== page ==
I know: it sounds weird. I thought the same thing the first time I encountered grapefruit pudding. It was at a cookbook club meeting, one that I’d helped plan, around The Big Sur Bakery Cookbook. The meeting was in October, which made Apple Upside-Down Cake the logical choice for dessert. To me, at least. “But that’s so expected,” my planning partner lamented, “let’s do the grapefruit pudding.”
“It’s a seasonal cookbook,” I insisted with my trademark self-righteousness. Self-righteousness never wins. It’s a clinically proven fact.
I was a little miffed about the grapefruit pudding, to be honest. But then I remembered that the whole point of joining a book club is to stretch and grow, to expose yourself to ideas and viewpoints and preferences that are not like your own, to challenge your beliefs and assumptions, to become A Better Person. Plus, I ate that grapefruit pudding and it was damn good.
I think of it often at this time of year. Of all the seasonal transitions, winter to spring is the weirdest. Last weekend we got 18 inches of snow — big, fat flakes of heavy wet snow that knocked down trees and power lines. On Monday morning when I left for work, it was 0°F; driving home on Wednesday evening the thermometer read 57°F. Then more snow, and now back to balmy. She’s a fickle creature, that Mother Nature.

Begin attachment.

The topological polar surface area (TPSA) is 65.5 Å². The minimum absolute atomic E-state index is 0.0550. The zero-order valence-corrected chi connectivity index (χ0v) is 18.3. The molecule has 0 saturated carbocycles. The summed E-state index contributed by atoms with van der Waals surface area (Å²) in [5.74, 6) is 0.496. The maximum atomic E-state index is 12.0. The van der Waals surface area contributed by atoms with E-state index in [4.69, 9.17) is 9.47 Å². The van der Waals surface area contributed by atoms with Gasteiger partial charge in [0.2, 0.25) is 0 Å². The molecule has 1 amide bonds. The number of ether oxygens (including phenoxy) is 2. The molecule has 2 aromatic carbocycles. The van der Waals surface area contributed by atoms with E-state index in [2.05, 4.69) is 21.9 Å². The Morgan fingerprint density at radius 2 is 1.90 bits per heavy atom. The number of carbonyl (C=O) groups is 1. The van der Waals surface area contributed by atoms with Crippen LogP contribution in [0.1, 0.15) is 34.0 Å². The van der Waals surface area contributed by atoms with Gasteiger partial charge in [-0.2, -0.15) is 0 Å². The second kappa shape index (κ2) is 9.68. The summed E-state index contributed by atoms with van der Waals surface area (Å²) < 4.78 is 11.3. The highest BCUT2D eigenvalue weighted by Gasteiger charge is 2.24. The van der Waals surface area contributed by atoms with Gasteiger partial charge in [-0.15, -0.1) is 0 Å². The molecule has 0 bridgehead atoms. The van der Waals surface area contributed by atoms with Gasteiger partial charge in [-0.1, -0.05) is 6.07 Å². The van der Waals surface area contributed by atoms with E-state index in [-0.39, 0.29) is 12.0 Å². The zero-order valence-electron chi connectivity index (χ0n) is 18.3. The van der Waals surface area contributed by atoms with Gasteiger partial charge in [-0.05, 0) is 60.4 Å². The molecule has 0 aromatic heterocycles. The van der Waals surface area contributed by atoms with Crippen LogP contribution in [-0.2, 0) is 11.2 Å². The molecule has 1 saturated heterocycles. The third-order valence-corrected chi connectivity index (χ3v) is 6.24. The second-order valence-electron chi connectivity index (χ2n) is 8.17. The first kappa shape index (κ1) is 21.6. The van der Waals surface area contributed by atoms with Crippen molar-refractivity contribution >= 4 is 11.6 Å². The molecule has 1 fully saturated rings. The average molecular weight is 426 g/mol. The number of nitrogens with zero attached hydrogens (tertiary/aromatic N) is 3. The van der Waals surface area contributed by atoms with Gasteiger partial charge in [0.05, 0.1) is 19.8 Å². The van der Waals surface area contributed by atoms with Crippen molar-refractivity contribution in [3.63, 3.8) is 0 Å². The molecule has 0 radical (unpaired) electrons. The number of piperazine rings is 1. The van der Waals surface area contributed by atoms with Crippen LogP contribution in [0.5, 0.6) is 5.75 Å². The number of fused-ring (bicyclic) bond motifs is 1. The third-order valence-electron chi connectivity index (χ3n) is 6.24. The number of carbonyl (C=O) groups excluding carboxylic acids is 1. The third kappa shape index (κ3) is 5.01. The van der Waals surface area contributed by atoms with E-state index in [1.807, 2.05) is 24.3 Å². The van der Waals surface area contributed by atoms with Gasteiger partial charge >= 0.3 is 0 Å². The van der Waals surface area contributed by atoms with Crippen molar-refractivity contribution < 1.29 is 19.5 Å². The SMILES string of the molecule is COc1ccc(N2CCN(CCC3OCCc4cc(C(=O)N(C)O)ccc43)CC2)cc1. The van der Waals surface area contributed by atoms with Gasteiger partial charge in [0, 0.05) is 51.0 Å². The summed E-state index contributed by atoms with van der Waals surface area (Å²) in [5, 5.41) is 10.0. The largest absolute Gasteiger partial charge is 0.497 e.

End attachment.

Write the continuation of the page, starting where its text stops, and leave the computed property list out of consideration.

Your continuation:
I, however, remain steadfast in my devotion to grapefruit as a bridge from winter to spring, and grapefruit pudding is especially lovely for these fickle in-between days. It’s soft and warm and comforting, with a reassuring richness that’s beautifully balanced by the refreshing zing of grapefruit. The top bakes up light and airy, and the tender, cake-like crumb gives way to a bright citrus-y custard with a pleasant — almost amusing — springlike jiggle.
recipe from The Big Sur Bakery Cookbook, by Michelle & Philip Wojtowicz and Michael Gilson with Catherine Price
There’s absolutely nothing local about grapefruit, but you know what’s available locally right now? Turnips. There might still be a couple winter squash in my basement, but mostly it’s turnips. I’m not even sure I like turnips, so when a coworker mentioned that her daughter’s school was having a fruit fundraiser I succumbed to the siren song of citrus and ordered twelve pounds of grapefruit. Twelve pounds sounds like a lot of grapefruit, but it’s really not. The fruit was delivered last Friday and when I arrived at work the following Monday eager to chat with my friend and fellow grapefruit enthusiast Katie, she’d nearly run out. “What did you do with them?” I asked, hoping for a brilliant recipe I’d not yet discovered. “I just ate them,” she answered.
Oh. That honestly hadn’t occurred to me.